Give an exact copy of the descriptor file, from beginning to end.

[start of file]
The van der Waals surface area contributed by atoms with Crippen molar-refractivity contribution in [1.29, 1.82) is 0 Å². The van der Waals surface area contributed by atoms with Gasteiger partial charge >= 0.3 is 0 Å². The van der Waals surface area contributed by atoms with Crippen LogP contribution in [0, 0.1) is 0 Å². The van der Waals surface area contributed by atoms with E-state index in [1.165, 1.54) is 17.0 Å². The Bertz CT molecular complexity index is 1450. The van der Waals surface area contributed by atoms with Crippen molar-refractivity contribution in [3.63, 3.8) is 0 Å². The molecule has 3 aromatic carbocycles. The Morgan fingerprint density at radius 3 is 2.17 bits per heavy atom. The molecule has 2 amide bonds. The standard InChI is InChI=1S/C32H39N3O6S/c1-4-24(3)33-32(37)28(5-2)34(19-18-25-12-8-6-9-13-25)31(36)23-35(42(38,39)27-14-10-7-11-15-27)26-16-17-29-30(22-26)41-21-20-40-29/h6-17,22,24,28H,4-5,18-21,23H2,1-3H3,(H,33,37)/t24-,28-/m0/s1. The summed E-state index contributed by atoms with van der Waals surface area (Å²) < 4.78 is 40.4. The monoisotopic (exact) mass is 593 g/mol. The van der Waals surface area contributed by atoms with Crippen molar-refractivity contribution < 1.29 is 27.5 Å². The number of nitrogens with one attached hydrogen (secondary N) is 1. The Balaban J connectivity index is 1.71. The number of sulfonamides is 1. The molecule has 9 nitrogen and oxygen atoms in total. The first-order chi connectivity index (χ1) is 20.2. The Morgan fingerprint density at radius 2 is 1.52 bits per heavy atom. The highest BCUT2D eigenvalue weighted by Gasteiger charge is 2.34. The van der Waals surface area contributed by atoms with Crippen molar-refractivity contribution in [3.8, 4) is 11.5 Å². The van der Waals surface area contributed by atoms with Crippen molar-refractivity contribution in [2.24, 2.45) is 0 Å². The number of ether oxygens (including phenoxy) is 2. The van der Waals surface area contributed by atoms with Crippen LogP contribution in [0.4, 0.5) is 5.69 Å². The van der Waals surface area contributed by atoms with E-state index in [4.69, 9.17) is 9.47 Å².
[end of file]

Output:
The van der Waals surface area contributed by atoms with Crippen molar-refractivity contribution in [1.29, 1.82) is 0 Å². The van der Waals surface area contributed by atoms with Gasteiger partial charge >= 0.3 is 0 Å². The van der Waals surface area contributed by atoms with Crippen LogP contribution in [0, 0.1) is 0 Å². The van der Waals surface area contributed by atoms with E-state index in [1.165, 1.54) is 17.0 Å². The Bertz CT molecular complexity index is 1450. The van der Waals surface area contributed by atoms with Crippen molar-refractivity contribution in [3.63, 3.8) is 0 Å². The molecule has 3 aromatic carbocycles. The Morgan fingerprint density at radius 3 is 2.17 bits per heavy atom. The molecule has 2 amide bonds. The standard InChI is InChI=1S/C32H39N3O6S/c1-4-24(3)33-32(37)28(5-2)34(19-18-25-12-8-6-9-13-25)31(36)23-35(42(38,39)27-14-10-7-11-15-27)26-16-17-29-30(22-26)41-21-20-40-29/h6-17,22,24,28H,4-5,18-21,23H2,1-3H3,(H,33,37)/t24-,28-/m0/s1. The summed E-state index contributed by atoms with van der Waals surface area (Å²) < 4.78 is 40.4. The monoisotopic (exact) mass is 593 g/mol. The van der Waals surface area contributed by atoms with Crippen molar-refractivity contribution < 1.29 is 27.5 Å². The number of nitrogens with one attached hydrogen (secondary N) is 1. The Balaban J connectivity index is 1.71. The number of sulfonamides is 1. The molecule has 9 nitrogen and oxygen atoms in total. The first-order chi connectivity index (χ1) is 20.2. The Morgan fingerprint density at radius 2 is 1.52 bits per heavy atom. The highest BCUT2D eigenvalue weighted by Gasteiger charge is 2.34. The van der Waals surface area contributed by atoms with Crippen molar-refractivity contribution in [3.8, 4) is 11.5 Å². The van der Waals surface area contributed by atoms with Crippen molar-refractivity contribution in [2.24, 2.45) is 0 Å². The number of ether oxygens (including phenoxy) is 2. The van der Waals surface area contributed by atoms with Crippen LogP contribution in [0.4, 0.5) is 5.69 Å². The van der Waals surface area contributed by atoms with E-state index in [4.69, 9.17) is 9.47 Å².